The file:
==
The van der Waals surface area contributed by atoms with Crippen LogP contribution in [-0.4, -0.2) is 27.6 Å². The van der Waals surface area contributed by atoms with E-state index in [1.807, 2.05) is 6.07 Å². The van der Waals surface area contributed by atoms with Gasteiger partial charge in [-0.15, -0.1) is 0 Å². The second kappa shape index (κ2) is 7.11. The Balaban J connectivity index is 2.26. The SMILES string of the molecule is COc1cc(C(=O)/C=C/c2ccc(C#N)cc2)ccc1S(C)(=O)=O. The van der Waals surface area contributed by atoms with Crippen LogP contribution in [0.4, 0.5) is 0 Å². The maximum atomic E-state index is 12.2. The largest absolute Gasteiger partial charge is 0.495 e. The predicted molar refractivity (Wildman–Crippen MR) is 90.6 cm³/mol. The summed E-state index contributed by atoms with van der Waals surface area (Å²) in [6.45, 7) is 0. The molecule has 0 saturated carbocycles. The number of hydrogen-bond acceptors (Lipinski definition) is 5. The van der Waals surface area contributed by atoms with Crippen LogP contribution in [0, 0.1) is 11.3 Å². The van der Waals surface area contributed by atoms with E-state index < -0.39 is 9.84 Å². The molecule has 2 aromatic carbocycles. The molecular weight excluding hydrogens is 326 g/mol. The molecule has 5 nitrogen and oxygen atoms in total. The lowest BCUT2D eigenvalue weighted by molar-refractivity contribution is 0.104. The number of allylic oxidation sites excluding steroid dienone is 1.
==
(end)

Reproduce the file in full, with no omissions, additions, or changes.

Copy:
The van der Waals surface area contributed by atoms with Crippen LogP contribution in [-0.4, -0.2) is 27.6 Å². The van der Waals surface area contributed by atoms with E-state index in [1.807, 2.05) is 6.07 Å². The van der Waals surface area contributed by atoms with Gasteiger partial charge in [-0.15, -0.1) is 0 Å². The second kappa shape index (κ2) is 7.11. The Balaban J connectivity index is 2.26. The SMILES string of the molecule is COc1cc(C(=O)/C=C/c2ccc(C#N)cc2)ccc1S(C)(=O)=O. The van der Waals surface area contributed by atoms with Crippen LogP contribution in [0.4, 0.5) is 0 Å². The maximum atomic E-state index is 12.2. The largest absolute Gasteiger partial charge is 0.495 e. The predicted molar refractivity (Wildman–Crippen MR) is 90.6 cm³/mol. The summed E-state index contributed by atoms with van der Waals surface area (Å²) in [6.45, 7) is 0. The molecule has 0 saturated carbocycles. The number of hydrogen-bond acceptors (Lipinski definition) is 5. The van der Waals surface area contributed by atoms with Crippen LogP contribution in [0, 0.1) is 11.3 Å². The van der Waals surface area contributed by atoms with E-state index < -0.39 is 9.84 Å². The molecule has 2 aromatic carbocycles. The molecular weight excluding hydrogens is 326 g/mol. The molecule has 5 nitrogen and oxygen atoms in total. The lowest BCUT2D eigenvalue weighted by molar-refractivity contribution is 0.104. The number of allylic oxidation sites excluding steroid dienone is 1.